There was a big smile on his face. It was one of those smiles that showed real gratitude. I helped him pick up his books, and asked him where he lived. As it turned out, he lived near me, so I asked him why I had never seen him before. He said he had gone to private school before now.
I would have never hung out with a private school kid before. We talked all the way home, and I carried some of his books. He turned out to be a pretty cool kid. I asked him if he wanted to play a little football with my friends. He said yes.
We hung out all weekend and the more I got to know Kyle, the more I liked him, and my friends thought the same of him. Monday morning came, and there was Kyle with the huge stack of books again. I stopped him and said, "Boy, you are gonna really build some serious muscles with this pile of books every day!"
He just laughed and handed me half the books, which I accepted.
Over the next four years, Kyle and I became best friends...
When we were seniors we began to think about college. Kyle decided on Georgetown and I was going to Duke. I knew that we would always be friends, that the miles would never be a problem. He was going to be a doctor and I was going for business on a football scholarship...
Kyle was valedictorian of our class. I teased him all the time about being a nerd, but in a nice way – which he told me he liked a lot. He had to prepare a speech for graduation. I was so glad it wasn't me having to get up there and speak.
On graduation day, I saw Kyle. He looked great. He was one of those guys that really found himself during high school. He filled out and actually looked good in glasses. He also had more dates than I had and all the girls loved him. Boy, sometimes I was jealous – but other times, I didn't mind a bit. Luckily, today wasn't one of those days.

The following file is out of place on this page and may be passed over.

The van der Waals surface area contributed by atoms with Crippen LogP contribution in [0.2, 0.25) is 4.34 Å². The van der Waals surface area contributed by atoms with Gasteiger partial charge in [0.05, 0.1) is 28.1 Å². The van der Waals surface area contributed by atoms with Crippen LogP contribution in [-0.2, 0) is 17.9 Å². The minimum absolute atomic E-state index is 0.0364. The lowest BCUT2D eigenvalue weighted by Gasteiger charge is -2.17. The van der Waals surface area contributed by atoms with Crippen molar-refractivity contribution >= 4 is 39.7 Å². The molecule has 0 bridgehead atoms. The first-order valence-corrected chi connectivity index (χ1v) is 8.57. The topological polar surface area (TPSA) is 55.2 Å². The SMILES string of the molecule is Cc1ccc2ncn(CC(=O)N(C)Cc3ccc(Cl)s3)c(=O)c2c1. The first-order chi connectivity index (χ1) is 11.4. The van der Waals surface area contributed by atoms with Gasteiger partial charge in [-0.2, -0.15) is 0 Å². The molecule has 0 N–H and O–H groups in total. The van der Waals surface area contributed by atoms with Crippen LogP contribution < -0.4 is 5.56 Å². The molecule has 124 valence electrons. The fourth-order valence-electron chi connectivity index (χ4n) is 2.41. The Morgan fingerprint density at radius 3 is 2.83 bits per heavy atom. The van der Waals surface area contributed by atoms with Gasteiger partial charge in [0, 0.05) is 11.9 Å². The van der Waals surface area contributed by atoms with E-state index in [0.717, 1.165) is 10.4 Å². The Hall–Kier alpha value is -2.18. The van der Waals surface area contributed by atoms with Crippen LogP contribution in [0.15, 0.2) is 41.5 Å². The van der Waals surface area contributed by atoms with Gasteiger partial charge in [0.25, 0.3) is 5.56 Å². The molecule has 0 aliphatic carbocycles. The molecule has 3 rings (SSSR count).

I could see that he was nervous about his speech. So, I gave him a pat on the back and said, "Hey, big guy, you'll be great!"
He looked at me with one of those looks (the really grateful one) and smiled. "Thanks," he said.
As he started his speech, he cleared his throat, and began. "Graduation is a time to thank those who helped you make it through those tough years. Your parents, your teachers, your siblings, maybe a coach...but mostly your friends... I am here to tell all of you that being a friend to someone is the best gift you can give them. I am going to tell you a story."
I just looked at my friend with disbelief as he told the story of the first day we met. He had planned to kill himself over the weekend. He talked of how he had cleaned out his locker so his Mom wouldn't have to do it later, and was carrying his stuff home. He then looked hard at me and gave me a little smile.
"Thankfully, I was saved. My friend Yami here saved me from doing the unspeakable..."
I heard the gasp go through the crowd as this handsome, popular boy told us all about his weakest moment. I saw his mom and dad looking at me and smiling that same grateful smile. Not until that moment did I realize its depth. Never underestimate the power of your actions...
With one small gesture you can change a person's life. For better or for worse.